Crow Wing County: Former jail finding new purpose at sheriff's office
The basement that once housed Crow Wing County's prisoners is transforming into a more spacious and technologically advanced 911 dispatch center. Home to the Crow Wing County Sheriff's Office, the 40-year-old law enforcement center on the county ...
The basement that once housed Crow Wing County's prisoners is transforming into a more spacious and technologically advanced 911 dispatch center.
Home to the Crow Wing County Sheriff's Office, the 40-year-old law enforcement center on the county campus is the subject of an $800,000 remodeling project. The two-phase project began last month and is the main capital improvement project the county is pursuing this year and next. Reid Thiesse, facilities manager, said the project is meant to improve the functionality of the office and reuse space previously "mothballed."
"What we decided to do was to repurpose the existing building, remove the old cells and create a new office environment for the sheriff's office," Thiesse said in an interview in his office. "The bones of the building are just fine. It's metal studs and metal columns and concrete.
We need to upgrade the heating system, the cooling, the electrical system, and the office space itself. Obviously it's an old jail, and it was used 24/7 for almost 30 years."
Thiesse and some of the top brass of the sheriff's office led a tour of the in-progress construction Tuesday for county commissioners. Once shared with the Brainerd Police Department, the law enforcement center is getting a new shine and a new name-simply the Crow Wing County Sheriff's Office.
Below a large plywood cutout of the state of Minnesota adorned with the sheriff's office seal, a stairwell descends to what was once the Crow Wing County Jail. Much of the original jail remains intact-narrow hallways between steel walls and doors, interview rooms, empty cells and spaces now used for storage or as ad-hoc server rooms. One section, which once contained 12 cells holding two people each and a larger holding area, is now cavernous in comparison to the maze-like passages leading to it.
A construction worker lay flat on a section of sand where flooring once was as commissioners Paul Koering, Doug Houge and Rosemary Franzen walked in. Capt. Scott Goddard, Lt. Dave Fischer and Thiesse took turns describing the vision for the room, which was on its way to becoming the new office space for emergency dispatchers. In addition to answering 911 calls, the crew is tasked with providing on-scene communications for 11 law enforcement agencies, 13 fire departments, three ambulance services and 16 first-response teams. In 2016, the county's dispatchers received and created 52,392 calls for service.
In addition to a NASA-style command center with displays of traffic and security cameras, a real-time county map of patrol deputy locations and several other monitors, the space will make room for an expanse of computer servers advancing technology demands. On the horizon is incorporating capabilities to send and receive dispatch-related text messages and more advanced mapping technologies.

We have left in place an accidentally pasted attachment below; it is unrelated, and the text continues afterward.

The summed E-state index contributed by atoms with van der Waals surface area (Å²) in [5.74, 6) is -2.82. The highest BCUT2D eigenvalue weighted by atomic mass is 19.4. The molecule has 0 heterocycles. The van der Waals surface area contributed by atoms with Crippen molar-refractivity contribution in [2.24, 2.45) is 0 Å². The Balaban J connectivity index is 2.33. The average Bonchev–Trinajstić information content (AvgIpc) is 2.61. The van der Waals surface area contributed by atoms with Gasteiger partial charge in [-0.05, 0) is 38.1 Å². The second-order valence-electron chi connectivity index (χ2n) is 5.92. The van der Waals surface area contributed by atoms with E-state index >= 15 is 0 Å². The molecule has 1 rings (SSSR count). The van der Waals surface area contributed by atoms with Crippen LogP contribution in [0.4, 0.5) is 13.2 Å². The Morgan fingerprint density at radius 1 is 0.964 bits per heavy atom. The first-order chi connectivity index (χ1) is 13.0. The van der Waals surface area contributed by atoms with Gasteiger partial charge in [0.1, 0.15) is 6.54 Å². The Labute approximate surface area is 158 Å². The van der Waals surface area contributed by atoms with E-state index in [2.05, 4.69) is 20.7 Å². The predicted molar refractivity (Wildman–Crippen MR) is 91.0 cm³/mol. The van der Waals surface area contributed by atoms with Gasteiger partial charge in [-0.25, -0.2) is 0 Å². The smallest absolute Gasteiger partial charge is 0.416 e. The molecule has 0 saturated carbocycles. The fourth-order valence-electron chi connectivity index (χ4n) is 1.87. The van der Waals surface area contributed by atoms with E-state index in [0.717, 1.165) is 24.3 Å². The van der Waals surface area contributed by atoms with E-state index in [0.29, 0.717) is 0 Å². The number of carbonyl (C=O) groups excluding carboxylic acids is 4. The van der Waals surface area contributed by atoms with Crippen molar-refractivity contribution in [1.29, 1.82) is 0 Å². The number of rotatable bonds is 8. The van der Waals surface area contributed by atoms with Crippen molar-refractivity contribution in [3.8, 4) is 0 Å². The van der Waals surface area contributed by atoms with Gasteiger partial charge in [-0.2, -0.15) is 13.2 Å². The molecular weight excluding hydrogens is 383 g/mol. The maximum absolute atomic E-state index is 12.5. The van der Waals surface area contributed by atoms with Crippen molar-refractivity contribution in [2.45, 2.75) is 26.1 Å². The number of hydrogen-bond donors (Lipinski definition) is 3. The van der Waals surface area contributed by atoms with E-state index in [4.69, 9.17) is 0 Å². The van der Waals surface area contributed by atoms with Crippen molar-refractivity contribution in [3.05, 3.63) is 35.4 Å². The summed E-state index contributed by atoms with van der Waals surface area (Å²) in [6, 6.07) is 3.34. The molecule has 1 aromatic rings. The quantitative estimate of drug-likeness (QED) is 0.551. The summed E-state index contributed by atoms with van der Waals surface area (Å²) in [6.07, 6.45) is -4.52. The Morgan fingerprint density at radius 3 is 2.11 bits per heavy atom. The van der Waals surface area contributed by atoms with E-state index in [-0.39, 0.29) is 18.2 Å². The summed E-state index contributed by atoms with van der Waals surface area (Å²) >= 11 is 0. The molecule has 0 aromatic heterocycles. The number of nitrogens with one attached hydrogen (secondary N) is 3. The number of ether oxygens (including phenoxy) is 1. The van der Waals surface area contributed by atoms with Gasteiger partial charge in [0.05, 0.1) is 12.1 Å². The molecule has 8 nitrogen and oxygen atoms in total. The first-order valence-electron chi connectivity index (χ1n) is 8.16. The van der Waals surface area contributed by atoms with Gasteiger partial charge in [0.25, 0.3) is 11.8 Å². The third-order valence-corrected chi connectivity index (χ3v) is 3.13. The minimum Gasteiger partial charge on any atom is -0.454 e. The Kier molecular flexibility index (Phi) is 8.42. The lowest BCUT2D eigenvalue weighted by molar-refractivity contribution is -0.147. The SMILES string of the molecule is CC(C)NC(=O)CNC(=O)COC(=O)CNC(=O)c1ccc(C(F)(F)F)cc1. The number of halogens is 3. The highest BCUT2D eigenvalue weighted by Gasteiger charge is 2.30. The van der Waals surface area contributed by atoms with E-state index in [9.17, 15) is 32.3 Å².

Opening up the room for reconstruction was a more demanding task for contractors than expected, a testament to the strength of the steel forming the building's interior. The walls thwarted one grinder and required a more heavy-duty tool up to the task.
"At first they came with angle grinders and they tried cutting all these welds. Well, the first day, they went through like 100 grinder blades," Fischer said as he patted one of the remaining walls. "They got like two panels down. So the next day they sent one of their guys to Menards and told them to buy every grinder blade they had. And then they went through another 100. So they kind of got into a little couple-day delay, until they got their plasma cutter. ... So once they got the plasma cutter going, then they made some hay."
The first phase of reconstruction is expected to be complete by November, with the second phase in the planning process for the end of 2018 and beginning of 2019. The second phase includes finishing the remodeling project throughout the remainder of the basement and the first floor, updating locker rooms and training facilities for the law enforcement officers and converting some spaces into meeting rooms for groups like TRIAD, a group focused on reducing criminal victimization of senior citizens.
Much of the work includes updating the building to a modern look and feel-replacing four-decades-old ceiling tiles, for instance, and upgrading lighting to more energy-efficient LEDs. Once finished, Thiesse said the facility would more closely align with the needs of a modern sheriff's office patrolling more than 1,000 square miles of territory.
"As they're advancing their technology ... there will be more room, and more capabilities for the coming technologies that are down the road for them," Thiesse said.